"It can only be spoken of in the language of Mr. Radcliffe (vide Rivers Pollution Commission, 1868, First Report, vol. i. 1870, page 30) as the standard of all that is utterly wrong, constructed as it is of porous materials, and permitting free soakage of filth into the surrounding soil, capable of containing the entire dejections from a house, or from a block of houses, for months and even years; uncovered and open to the rain, the wind and the sun, difficult of access for cleansing purposes, and unventilated and undrained." And again, in the First Report of the Rivers Pollution Commission, speaking of Manchester at pages 23 and 24, the commissioners say: - "In spite of district inspection under an energetic and experienced chief, in spite of police assistance, and notwithstanding that the penny post enables every householder so easily to give notice to the scavenger, privies and ashpits are continually to be seen full to overflowing and as filthy as can be. . . . These middens are-cleaned out whenever notice is given that they need it, probably once half-yearly on an average, by a staff of night-men with their attendant carts. Occasionally twenty or thirty middens are thus cleaned out in succession, the contents being wheeled along the whole length of the row, making the air offensive for several nights together,and creating a naieance none the less injurious because, the work being done when the people are asleep, the filthy smell is not perceived."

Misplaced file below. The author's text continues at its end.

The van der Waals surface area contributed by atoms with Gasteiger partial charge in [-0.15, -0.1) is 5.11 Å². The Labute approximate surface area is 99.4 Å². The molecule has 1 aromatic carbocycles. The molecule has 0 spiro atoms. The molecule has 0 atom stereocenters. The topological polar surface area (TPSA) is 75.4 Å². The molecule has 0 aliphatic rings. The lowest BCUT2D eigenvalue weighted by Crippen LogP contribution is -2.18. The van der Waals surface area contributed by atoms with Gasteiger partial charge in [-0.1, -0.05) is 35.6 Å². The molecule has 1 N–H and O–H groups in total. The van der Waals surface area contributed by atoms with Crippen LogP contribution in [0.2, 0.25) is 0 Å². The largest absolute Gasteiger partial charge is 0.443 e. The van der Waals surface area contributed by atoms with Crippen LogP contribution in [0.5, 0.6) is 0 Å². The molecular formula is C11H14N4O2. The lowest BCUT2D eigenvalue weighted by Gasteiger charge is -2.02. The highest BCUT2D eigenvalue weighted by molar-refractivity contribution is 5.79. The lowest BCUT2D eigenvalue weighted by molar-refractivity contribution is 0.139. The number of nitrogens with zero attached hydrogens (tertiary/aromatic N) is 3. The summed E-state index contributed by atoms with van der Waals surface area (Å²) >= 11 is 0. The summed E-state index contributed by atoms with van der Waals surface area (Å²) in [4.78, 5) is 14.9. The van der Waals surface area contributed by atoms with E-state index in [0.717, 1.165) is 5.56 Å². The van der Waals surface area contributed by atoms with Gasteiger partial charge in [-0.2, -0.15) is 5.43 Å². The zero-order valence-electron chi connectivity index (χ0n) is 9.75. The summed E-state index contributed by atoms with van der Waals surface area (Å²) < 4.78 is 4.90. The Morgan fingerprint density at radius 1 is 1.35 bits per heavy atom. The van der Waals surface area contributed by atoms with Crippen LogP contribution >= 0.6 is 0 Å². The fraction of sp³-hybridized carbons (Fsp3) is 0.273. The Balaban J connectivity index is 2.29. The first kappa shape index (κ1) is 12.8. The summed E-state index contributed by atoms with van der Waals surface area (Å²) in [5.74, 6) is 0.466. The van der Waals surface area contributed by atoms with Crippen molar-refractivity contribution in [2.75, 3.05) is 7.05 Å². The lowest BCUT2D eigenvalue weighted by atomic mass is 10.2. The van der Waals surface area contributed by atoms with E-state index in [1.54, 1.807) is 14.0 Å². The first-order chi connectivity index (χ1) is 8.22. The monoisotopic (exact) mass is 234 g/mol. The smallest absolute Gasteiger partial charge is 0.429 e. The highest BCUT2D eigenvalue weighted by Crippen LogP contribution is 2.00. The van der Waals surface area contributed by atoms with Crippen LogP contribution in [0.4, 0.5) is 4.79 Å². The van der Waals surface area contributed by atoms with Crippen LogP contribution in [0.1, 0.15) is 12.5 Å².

1 Vide Minutes of Proceedings of the Institution of Civil Engineers. Vol xlv. page 180.